VANCOUVER -- Parents have been juggling a lot lately as kids are spending more time at home because of the COVID-19 pandemic. But that also means children are more likely to get hurt while at home, something parent Elyse Everett knows all too well. She's already had her share of safety scares – an ankle sprain for nine-year-old Paige, and a chipped tooth for 12-year-old Charlie.

“The kids are getting a little bit more creative in how they’re playing around here, especially on rainy days,” she says. “My worst fear, like everyone else's worst fear, is having to go to the ER."

Serious injuries do require a trip to the emergency room, even when we're trying to avoid hospitals. But there are a few things you can do to make your home safer while your kids are running wild and you're trying to get work done.

The first priority is to set a schedule, says Rachel Rabkin Peachman with Consumer Reports.

"If you have a routine for everyone going outside to get some exercise each day, then your child may be less likely to be bouncing off the walls later in the day and hurt themselves."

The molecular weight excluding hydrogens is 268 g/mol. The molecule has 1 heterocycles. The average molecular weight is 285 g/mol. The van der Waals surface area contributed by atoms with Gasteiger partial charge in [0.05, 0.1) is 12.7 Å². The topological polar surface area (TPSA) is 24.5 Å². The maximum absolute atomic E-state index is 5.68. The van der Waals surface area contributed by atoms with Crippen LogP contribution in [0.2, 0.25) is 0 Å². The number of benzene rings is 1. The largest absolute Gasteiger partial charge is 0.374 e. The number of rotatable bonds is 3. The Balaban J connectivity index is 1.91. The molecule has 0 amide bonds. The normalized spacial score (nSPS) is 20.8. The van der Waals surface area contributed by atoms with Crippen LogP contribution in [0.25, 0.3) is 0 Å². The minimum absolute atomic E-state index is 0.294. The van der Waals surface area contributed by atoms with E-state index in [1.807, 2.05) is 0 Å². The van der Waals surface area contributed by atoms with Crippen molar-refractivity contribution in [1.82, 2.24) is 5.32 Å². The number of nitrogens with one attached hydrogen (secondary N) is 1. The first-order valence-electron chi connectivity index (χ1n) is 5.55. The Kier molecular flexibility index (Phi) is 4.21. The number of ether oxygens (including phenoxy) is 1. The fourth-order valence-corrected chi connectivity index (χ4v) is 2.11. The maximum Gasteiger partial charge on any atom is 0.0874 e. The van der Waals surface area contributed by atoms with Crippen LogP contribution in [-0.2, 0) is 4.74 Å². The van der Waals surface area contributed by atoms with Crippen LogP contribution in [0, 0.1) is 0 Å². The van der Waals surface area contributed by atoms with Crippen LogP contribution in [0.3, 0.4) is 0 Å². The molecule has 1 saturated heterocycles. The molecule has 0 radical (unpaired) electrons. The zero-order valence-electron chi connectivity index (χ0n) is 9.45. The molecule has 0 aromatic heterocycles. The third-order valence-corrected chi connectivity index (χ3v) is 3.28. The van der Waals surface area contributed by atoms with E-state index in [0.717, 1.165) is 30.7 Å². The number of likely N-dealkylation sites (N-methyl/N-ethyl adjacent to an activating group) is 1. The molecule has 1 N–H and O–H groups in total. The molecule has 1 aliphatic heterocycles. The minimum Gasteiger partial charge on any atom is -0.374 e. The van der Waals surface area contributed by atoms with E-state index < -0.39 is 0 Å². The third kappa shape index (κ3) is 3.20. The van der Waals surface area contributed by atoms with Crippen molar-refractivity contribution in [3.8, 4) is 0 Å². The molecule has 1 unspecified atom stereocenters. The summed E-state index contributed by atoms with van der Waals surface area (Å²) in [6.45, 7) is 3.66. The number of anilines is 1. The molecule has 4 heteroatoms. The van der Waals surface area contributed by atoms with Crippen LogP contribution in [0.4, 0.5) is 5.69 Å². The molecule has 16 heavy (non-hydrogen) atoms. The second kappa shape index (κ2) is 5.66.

Peachman says you can also minimize new hazards coming into your home.

“A lot of parents may be tempted to buy things that they may not have thought about buying before, like a home trampoline or a hoverboard," Peachman said. "Do you have the energy to establish rules around the use of that product, and are you going to be able to supervise your child while using that product?”

She also recommends storing new cleaning supplies carefully. Hand sanitizers pose an especially high risk to children. With companies expediting production to get more products on store shelves, some hand sanitizer bottles may look different and could be confused for water, soda, or something else.

And be sure to anchor your furniture. Someone in the U.S. is injured about every 20 minutes when an appliance, a television, or a piece of furniture tips over.

As for Charlie's chipped tooth – he was able to see a pediatric dentist who followed physical distancing protocols, and now his smile is as good as new.

With files from Consumer Reports